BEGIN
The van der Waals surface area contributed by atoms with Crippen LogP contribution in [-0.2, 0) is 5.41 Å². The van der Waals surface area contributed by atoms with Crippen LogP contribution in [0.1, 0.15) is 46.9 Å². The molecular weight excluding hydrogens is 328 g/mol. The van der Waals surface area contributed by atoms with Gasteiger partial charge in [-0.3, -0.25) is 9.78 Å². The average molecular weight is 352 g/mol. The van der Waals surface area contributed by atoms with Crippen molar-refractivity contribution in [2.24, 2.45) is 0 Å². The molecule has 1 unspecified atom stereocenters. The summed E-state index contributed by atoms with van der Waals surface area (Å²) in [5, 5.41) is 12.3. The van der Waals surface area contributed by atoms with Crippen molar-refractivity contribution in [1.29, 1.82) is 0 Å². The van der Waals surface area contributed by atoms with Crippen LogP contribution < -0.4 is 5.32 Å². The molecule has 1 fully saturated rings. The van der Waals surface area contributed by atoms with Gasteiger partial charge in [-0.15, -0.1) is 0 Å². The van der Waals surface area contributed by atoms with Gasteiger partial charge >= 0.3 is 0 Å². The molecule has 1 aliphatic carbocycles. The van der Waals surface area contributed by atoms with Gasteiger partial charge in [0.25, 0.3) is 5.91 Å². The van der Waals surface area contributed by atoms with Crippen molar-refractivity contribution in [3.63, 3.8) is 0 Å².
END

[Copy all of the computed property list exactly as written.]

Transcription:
The van der Waals surface area contributed by atoms with Crippen LogP contribution in [-0.2, 0) is 5.41 Å². The van der Waals surface area contributed by atoms with Crippen LogP contribution in [0.1, 0.15) is 46.9 Å². The molecular weight excluding hydrogens is 328 g/mol. The van der Waals surface area contributed by atoms with Gasteiger partial charge in [-0.3, -0.25) is 9.78 Å². The average molecular weight is 352 g/mol. The van der Waals surface area contributed by atoms with Crippen molar-refractivity contribution in [2.24, 2.45) is 0 Å². The molecule has 1 unspecified atom stereocenters. The summed E-state index contributed by atoms with van der Waals surface area (Å²) in [5, 5.41) is 12.3. The van der Waals surface area contributed by atoms with Crippen molar-refractivity contribution in [1.29, 1.82) is 0 Å². The van der Waals surface area contributed by atoms with Crippen LogP contribution < -0.4 is 5.32 Å². The molecule has 1 fully saturated rings. The van der Waals surface area contributed by atoms with Gasteiger partial charge in [-0.15, -0.1) is 0 Å². The van der Waals surface area contributed by atoms with Gasteiger partial charge >= 0.3 is 0 Å². The molecule has 1 aliphatic carbocycles. The van der Waals surface area contributed by atoms with Gasteiger partial charge in [0.25, 0.3) is 5.91 Å². The van der Waals surface area contributed by atoms with Crippen molar-refractivity contribution in [3.63, 3.8) is 0 Å².